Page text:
var curShape = shapes.item();
	if (curShape.Type ==11) //LinkedPicture
	{
		curShape.ZOrder(1);
	}
	shapes.moveNext();
}
...

Looping around PowerPoint shapes

After a number of annoying rounds of confusion, I realized that if I was to loop around and delete and then add pictures (e.g. if i was trying to update images by adding and removing them) then I was likely going to risk an infinite loop. I decided upon a two stage approach, first loop through and add images that would be UPDATED. Then go around the images again and remove any marked for DELETE. Notice how my delete strategy is brute force.

The loop that does Z order is interesting. I ended up having to use an Enumerator because Z Order in PowerPoint is basically exactly the same as Item. So if i was to set ZOrder on a slide, my collection would instantly go out of order. I was incredibly confused until I bumped into this fact.

 

...
//Set the rep as per image spec
if (curShapeSR==null)
{
	pwl.pwlSimprepMasterActivate(CurMdl.InstanceName+".asm");
}
else
{
	pwl.pwlSimprepActivate (CurMdl.InstanceName+".asm", curShapeSR) ;
}
...

Setting the Simplified Rep

By far the easiest way to handle Simplified Reps is to use the old style web.link pfcScript methods.

 

...
CurMdl.RetrieveView (curShapeView);
...

Setting the View

This is straightforward.

 

...
//Set Exploded state as per image spec
if (curShapeES == null)
{
	pwl.pwlAssemblyExplodeStatusSet (CurMdl.InstanceName+".asm", false); 
}
else
{
	pwl.pwlAssemblyExplodeStateSet (CurMdl.InstanceName+".asm", curShapeES); 
	pwl.pwlAssemblyExplodeStatusSet (CurMdl.InstanceName+".asm", true); 
}
...

Setting the Explode State

This is straightforward, like Simplified Reps, easiest done with the pfcScript methods.

 

...
CurWin.ExportRasterImage ("demo.tif",  Instructions) ;
				
var oShp = shapes.AddPicture(CurWorkDir+"\\demo.tif",-1,1,60,75,600,400);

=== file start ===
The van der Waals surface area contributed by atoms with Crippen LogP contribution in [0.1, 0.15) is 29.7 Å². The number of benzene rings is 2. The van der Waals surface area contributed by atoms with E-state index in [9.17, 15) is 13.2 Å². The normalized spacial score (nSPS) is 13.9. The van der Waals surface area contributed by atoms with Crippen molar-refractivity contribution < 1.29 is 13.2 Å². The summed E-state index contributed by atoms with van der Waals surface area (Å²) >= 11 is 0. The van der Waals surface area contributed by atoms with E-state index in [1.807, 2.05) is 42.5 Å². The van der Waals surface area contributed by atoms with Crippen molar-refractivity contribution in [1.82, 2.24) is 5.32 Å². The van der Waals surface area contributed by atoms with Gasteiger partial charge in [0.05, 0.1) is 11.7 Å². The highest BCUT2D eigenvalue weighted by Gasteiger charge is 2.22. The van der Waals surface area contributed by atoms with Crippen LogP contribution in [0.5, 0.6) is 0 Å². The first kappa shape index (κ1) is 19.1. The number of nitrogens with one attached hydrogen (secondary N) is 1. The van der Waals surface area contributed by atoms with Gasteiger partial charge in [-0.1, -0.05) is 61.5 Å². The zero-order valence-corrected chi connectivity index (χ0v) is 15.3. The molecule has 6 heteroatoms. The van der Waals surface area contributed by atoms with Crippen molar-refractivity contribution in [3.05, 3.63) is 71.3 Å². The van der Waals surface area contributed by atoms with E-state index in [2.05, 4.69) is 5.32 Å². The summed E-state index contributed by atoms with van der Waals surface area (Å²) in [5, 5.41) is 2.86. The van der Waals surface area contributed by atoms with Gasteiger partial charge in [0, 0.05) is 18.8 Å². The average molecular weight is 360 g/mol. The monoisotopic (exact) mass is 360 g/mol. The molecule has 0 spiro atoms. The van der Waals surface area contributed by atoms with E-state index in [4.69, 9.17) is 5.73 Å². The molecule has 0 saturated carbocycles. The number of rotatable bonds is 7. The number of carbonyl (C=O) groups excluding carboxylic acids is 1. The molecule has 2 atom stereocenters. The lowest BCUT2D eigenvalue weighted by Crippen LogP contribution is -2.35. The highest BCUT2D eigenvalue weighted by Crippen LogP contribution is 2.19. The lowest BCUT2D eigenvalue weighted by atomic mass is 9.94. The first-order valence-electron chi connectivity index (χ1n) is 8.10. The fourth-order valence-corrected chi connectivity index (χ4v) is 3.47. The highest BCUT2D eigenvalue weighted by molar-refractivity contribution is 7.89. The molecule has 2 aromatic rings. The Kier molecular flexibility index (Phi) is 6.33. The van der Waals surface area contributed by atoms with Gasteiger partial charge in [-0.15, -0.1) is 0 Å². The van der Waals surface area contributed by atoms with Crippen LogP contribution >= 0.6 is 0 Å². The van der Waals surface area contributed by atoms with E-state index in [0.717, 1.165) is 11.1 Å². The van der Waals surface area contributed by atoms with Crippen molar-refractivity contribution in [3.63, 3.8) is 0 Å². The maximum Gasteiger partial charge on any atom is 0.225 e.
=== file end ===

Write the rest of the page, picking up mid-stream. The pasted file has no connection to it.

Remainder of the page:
oShp.Top = curShape.Top;
oShp.Left =curShape.Left;
oShp.Width =curShape.Width;
oShp.Height = curShape.Height;

oShp.PictureFormat.Crop.PictureOffsetX = curShape.PictureFormat.Crop.PictureOffsetX;
oShp.PictureFormat.Crop.PictureOffsetY = curShape.PictureFormat.Crop.PictureOffsetY;
oShp.PictureFormat.Crop.PictureHeight = curShape.PictureFormat.Crop.PictureHeight;
oShp.PictureFormat.Crop.PictureWidth = curShape.PictureFormat.Crop.PictureWidth;
oShp.PictureFormat.Crop.ShapeHeight = curShape.PictureFormat.Crop.ShapeHeight;
oShp.PictureFormat.Crop.ShapeLeft = curShape.PictureFormat.Crop.ShapeLeft;
oShp.PictureFormat.Crop.ShapeTop = curShape.PictureFormat.Crop.ShapeTop;
oShp.PictureFormat.Crop.ShapeWidth = curShape.PictureFormat.Crop.ShapeWidth;
...

Resetting Size and Cropping Values

This took a little figuring out. The order in which these values are set appeared to make a difference in my testing.

Conclusion

It would be nice if Pro/Web.Link was provided with access to the Combination Views (it won't) and it would be nice if we could automate the rendering commands (no we won't get those either). On the plus side though, a large amount of time could be massively reduced simply by building an intelligent app to capture and at a later date, re-capture images that go into PowerPoints. I leave it up to the readers discretion to build their own.